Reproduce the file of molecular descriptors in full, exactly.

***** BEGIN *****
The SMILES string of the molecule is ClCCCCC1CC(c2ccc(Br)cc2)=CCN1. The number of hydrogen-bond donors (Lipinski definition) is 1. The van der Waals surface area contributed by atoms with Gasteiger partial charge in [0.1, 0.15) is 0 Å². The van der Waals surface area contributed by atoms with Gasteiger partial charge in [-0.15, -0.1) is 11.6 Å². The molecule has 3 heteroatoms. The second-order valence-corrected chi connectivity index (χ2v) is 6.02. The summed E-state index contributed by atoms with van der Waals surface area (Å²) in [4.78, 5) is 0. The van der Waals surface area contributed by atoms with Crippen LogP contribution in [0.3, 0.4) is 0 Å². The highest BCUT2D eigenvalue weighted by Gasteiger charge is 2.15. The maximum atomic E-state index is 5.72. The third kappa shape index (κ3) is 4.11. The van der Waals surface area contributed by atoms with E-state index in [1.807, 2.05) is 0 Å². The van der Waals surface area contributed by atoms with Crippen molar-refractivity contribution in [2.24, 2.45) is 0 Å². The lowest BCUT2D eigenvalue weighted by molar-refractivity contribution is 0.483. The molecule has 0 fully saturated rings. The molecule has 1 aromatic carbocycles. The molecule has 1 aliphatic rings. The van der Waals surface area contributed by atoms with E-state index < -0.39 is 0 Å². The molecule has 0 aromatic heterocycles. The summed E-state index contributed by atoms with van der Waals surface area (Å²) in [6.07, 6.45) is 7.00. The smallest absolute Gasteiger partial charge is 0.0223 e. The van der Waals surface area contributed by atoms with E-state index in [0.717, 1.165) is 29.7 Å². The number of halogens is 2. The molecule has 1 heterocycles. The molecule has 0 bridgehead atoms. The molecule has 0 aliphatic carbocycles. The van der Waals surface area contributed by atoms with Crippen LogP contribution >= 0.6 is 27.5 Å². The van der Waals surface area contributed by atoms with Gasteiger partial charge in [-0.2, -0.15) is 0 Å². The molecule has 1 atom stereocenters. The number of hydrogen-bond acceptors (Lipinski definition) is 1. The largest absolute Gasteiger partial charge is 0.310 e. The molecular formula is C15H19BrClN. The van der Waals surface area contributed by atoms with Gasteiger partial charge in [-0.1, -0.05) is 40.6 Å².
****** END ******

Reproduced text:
The SMILES string of the molecule is ClCCCCC1CC(c2ccc(Br)cc2)=CCN1. The number of hydrogen-bond donors (Lipinski definition) is 1. The van der Waals surface area contributed by atoms with Gasteiger partial charge in [0.1, 0.15) is 0 Å². The van der Waals surface area contributed by atoms with Gasteiger partial charge in [-0.15, -0.1) is 11.6 Å². The molecule has 3 heteroatoms. The second-order valence-corrected chi connectivity index (χ2v) is 6.02. The summed E-state index contributed by atoms with van der Waals surface area (Å²) in [4.78, 5) is 0. The van der Waals surface area contributed by atoms with Crippen LogP contribution in [0.3, 0.4) is 0 Å². The highest BCUT2D eigenvalue weighted by Gasteiger charge is 2.15. The maximum atomic E-state index is 5.72. The third kappa shape index (κ3) is 4.11. The van der Waals surface area contributed by atoms with E-state index in [1.807, 2.05) is 0 Å². The van der Waals surface area contributed by atoms with Crippen molar-refractivity contribution in [2.24, 2.45) is 0 Å². The lowest BCUT2D eigenvalue weighted by molar-refractivity contribution is 0.483. The molecule has 0 fully saturated rings. The molecule has 1 aromatic carbocycles. The molecule has 1 aliphatic rings. The van der Waals surface area contributed by atoms with E-state index < -0.39 is 0 Å². The molecule has 0 aromatic heterocycles. The summed E-state index contributed by atoms with van der Waals surface area (Å²) in [6.07, 6.45) is 7.00. The smallest absolute Gasteiger partial charge is 0.0223 e. The van der Waals surface area contributed by atoms with E-state index in [0.717, 1.165) is 29.7 Å². The number of halogens is 2. The molecule has 1 heterocycles. The molecule has 0 bridgehead atoms. The molecule has 0 aliphatic carbocycles. The van der Waals surface area contributed by atoms with Crippen LogP contribution >= 0.6 is 27.5 Å². The van der Waals surface area contributed by atoms with Gasteiger partial charge in [-0.2, -0.15) is 0 Å². The molecule has 1 atom stereocenters. The number of hydrogen-bond acceptors (Lipinski definition) is 1. The largest absolute Gasteiger partial charge is 0.310 e. The molecular formula is C15H19BrClN. The van der Waals surface area contributed by atoms with Gasteiger partial charge in [-0.1, -0.05) is 40.6 Å².